Inspired by Jennifer Garner, I Tried a “Yes Day” with My Kids. Here’s What Happened.
Surely—based on zero firsthand knowledge—we can all agree that Jennifer Garner is #parentinggoals. So when I read about her tale of against-all-odds survival, aka spending a Yes Day with her three kids, I was intrigued. Then, when I learned that this experience—a full day in which you say yes to anything your kids desire—was inspired by a book by beloved author Amy Krouse Rosenthal, I was obsessed (especially because this is what most days look like in my house).
But would turning my two kids’ (a boy, 6, and a girl, 3) Yes Day fantasies into reality leave me on the floor, begging for a dose of whatever that dentist gave Garner? Weirdly, not so much: Though they ate their body weight in sugar and logged an epic five hours of screen time (not proud), I stressed less.
Read the blow by blow, below.
First I set some ground rules:
According to my research, when attempting a Yes Day, I would need to set some limits to preserve safety (theirs) and sanity (mine).
My rules were fourfold:
1. At least one healthy item must be consumed at every meal (which lead my son to suggest dishes like “Lollipops and cantaloupe”).
2. We will stick to my daughter’s nap schedule and stay within the ballpark of bedtime (because I refuse to be traumatized, Hollywood influencers be damned).
3. We will respect other people and their property (see: the baseball bat still stuck in my neighbor’s tree).
4. No to anything dangerous.
Sunday morning, 6:02 a.m. Yes Day dawns.
I awaken to find my son already seated politely at the breakfast table with a pint of vanilla Häagen-Dazs and a salad-serving spoon, both of which he’d ferreted out himself, and neither of which I take away from him. I do, however, convince him and his sister to let me spread the ice cream on top of organic multigrain waffles like butter.
FYI: One tablespoon of vanilla ice cream has roughly 2 grams of sugar. The Nutella I would have willingly served on a typical day? Ten and a half grams. Yes Day FTW.
My daughter chooses to wear a tank dress and shorts, plus ballet slippers strapped to her calves. When one strap thankfully snaps, she opts for fleece-lined sparkly blue My Little Pony snow boots with rainbow pom-pom tassels. It is 80 degrees outside. I lean in to the Yes.
Out comes the iPad. While my son watches four consecutive episodes of Lego Ninjago, I let my daughter play with my makeup (typically a hard no). Turns out she loves Nars Orgasm as much as I do. She then expertly applies the grays from my Dior five-shadow palette to her forehead with a Q-tip. I have a new understanding of what it must feel like to parent North West.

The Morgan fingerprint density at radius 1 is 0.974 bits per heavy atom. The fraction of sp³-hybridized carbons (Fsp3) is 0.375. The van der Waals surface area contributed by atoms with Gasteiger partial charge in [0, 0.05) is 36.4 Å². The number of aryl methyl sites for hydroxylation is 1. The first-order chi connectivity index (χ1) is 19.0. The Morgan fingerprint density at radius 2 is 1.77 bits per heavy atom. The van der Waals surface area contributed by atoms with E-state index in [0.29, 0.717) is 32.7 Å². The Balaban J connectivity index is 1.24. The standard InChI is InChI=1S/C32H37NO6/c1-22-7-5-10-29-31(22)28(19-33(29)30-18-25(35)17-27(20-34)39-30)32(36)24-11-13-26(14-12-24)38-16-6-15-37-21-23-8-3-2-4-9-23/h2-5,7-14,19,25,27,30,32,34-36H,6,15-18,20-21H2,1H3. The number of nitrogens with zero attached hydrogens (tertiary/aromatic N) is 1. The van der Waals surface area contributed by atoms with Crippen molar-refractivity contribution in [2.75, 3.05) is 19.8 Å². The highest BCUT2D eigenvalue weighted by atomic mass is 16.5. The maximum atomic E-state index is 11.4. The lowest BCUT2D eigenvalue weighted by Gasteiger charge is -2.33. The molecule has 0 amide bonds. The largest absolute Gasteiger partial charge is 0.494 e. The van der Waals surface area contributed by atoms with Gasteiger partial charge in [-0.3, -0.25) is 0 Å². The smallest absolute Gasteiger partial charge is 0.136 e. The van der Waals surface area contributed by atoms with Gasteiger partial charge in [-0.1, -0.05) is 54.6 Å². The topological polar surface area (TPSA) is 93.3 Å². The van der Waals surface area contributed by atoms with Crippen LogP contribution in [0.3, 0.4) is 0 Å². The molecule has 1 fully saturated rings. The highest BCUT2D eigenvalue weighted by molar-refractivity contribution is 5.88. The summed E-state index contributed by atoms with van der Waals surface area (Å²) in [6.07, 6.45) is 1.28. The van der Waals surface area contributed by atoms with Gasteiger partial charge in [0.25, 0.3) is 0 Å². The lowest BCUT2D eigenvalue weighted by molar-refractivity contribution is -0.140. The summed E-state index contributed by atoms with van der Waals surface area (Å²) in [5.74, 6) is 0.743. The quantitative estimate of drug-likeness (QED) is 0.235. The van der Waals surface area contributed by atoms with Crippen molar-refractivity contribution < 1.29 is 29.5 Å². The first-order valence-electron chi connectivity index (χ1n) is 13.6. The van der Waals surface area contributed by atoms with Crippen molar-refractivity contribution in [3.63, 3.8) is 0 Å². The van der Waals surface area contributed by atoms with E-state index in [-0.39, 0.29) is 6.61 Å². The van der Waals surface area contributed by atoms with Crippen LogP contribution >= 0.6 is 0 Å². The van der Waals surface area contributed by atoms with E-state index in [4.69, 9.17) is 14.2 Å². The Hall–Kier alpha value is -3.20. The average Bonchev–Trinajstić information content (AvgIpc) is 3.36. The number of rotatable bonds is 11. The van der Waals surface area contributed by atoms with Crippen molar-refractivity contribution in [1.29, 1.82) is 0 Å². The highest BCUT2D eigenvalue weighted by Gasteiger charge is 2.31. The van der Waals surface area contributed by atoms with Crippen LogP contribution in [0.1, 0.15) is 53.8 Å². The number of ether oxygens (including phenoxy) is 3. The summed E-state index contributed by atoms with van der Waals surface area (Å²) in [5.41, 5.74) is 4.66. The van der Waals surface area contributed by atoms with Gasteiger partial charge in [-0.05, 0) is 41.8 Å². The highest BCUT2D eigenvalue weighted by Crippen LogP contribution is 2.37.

Their grandparents arrive with armloads of new books instead of toys, allowing me to sidestep one of my hardest-to-swallow Yes Day expectations—the unlimited toy deluge.*
A trip to the grocery store does not yield the usual demands to purchase live lobsters as pets and Fruit Loops, because my kids spend the duration of the outing at the pharmacy next door buying toys with their grandparents. My son emerges with a crossbow that shoots marshmallows; my daughter with a case of Melissa & Doug pretend money. Interpret that as you will.
As Yes Day has now unleashed a tsunami of my pent-up attachment-parenting tendencies, I say yes when my daughter asks me to climb into her crib while putting her down for her nap. I lie there, curled up with my head squished against the wooden bars, while she falls asleep holding my finger. Once she’s snoring, I catapult myself out like a silent Simone Biles.
My son’s lunch is a bubblegum lollipop (zero cantaloupe). Later, while he watches Captain Underpants, I hand-feed him grapes and cheese like a servant in ancient Rome.
After spending an hour bouncing on our neighbor’s trampoline, it’s back to the house for a screening of The Boss Baby. Why did I not think to put a limit on Yes Day screen time?
4:30 p.m. to 7 p.m.
We have friends (a family that includes two kids) over for dinner, and I do almost nothing to curb the chaos or manage the kids’ interactions. Only when someone is being excluded to the point of tears or physically endangered do I step in—momentarily. Has being a Yes Mom liberated me from my habit of helicoptering? I’m going with maybe!
Dinner for my son: One chicken nugget, an adult-size portion of chocolate cake plus a second hunk of my leftover cake that I allow him to eat hands-free off the plate, like a dog.
Dinner for my daughter: Several string beans dipped in Parmesan cheese, cake and “cookie soup” (meaning she dips cookies in her water and then drinks it). Minus the lack of utensils, a pretty standard meal.
Bedtime is a full 90 minutes later than usual, but considering I was not forced to sleep in a backyard tent like Garner, I count my blessings. As my son falls asleep he says, “I wish Yes Day could be more than just once a year.”